[Skip to Content]
[Skip to Content Landing]
November 27, 1943


Author Affiliations

Senior Surgeon (R), U. S. Public Health Service; Professor of Zoology; Chief, Division of Zoology; P. A. Surgeon (R) BETHESDA, MD.

From the Dermatoses Investigations Section, Division of Industrial Hygiene, National Institute of Health.

JAMA. 1943;123(13):821-825. doi:10.1001/jama.1943.02840480021006

While infestation with the body louse (Pediculus humanus) is not infrequent in our civilian population, it does not constitute a serious public health problem. Under wartime conditions, however, when large numbers of our combat forces may become infested with this parasite, there is the possibility of their developing the various diseases for which the lice are vectors. In addition many observers believe that the discomfort from the accompanying pruritus may reduce the efficiency of the infested men.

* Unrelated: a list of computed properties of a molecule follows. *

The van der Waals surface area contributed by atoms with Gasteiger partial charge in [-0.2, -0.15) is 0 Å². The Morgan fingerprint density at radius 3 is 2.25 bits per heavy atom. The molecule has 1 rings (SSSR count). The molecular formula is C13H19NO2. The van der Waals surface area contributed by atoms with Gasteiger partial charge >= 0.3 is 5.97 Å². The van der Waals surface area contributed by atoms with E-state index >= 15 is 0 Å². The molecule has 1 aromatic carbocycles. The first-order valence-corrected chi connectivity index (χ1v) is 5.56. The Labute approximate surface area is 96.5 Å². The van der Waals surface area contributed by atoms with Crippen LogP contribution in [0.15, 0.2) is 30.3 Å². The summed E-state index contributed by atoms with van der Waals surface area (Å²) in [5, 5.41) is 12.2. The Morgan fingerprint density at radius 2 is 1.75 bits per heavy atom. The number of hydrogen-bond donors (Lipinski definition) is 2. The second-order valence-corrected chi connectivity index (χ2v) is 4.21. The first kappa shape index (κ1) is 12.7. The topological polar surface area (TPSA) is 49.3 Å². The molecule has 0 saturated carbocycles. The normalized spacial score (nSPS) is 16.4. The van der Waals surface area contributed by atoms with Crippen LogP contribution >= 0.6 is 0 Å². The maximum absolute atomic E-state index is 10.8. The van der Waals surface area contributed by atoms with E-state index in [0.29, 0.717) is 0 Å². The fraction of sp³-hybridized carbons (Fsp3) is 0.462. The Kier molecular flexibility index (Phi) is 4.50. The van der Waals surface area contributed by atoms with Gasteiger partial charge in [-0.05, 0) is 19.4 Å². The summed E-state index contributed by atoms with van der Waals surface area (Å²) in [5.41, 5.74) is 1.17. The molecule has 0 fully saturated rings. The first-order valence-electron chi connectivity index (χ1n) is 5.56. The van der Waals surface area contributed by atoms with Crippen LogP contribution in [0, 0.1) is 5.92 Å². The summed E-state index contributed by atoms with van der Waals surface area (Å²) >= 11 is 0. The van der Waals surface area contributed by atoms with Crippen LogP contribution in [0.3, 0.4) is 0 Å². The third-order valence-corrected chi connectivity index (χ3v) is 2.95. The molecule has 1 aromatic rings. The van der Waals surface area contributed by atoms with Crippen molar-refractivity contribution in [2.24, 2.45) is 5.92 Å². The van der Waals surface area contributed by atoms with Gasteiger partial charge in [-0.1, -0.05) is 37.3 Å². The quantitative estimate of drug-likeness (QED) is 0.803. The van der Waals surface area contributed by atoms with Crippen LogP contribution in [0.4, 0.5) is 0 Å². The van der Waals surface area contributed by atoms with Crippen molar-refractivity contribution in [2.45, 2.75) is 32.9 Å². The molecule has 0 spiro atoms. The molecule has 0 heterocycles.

The timely importance of the problem seemed to warrant additional work on the dermatologic phases of louse infestations. The maintenance of a large colony of lice for use in insecticidal investigations in the Division of Zoology afforded an opportunity for observing cutaneous lesions and for conducting intradermal and other tests on persons who had fed lice over relatively long periods of time.

REVIEW OF THE LITERATURE  According to most authors, the earliest manifestations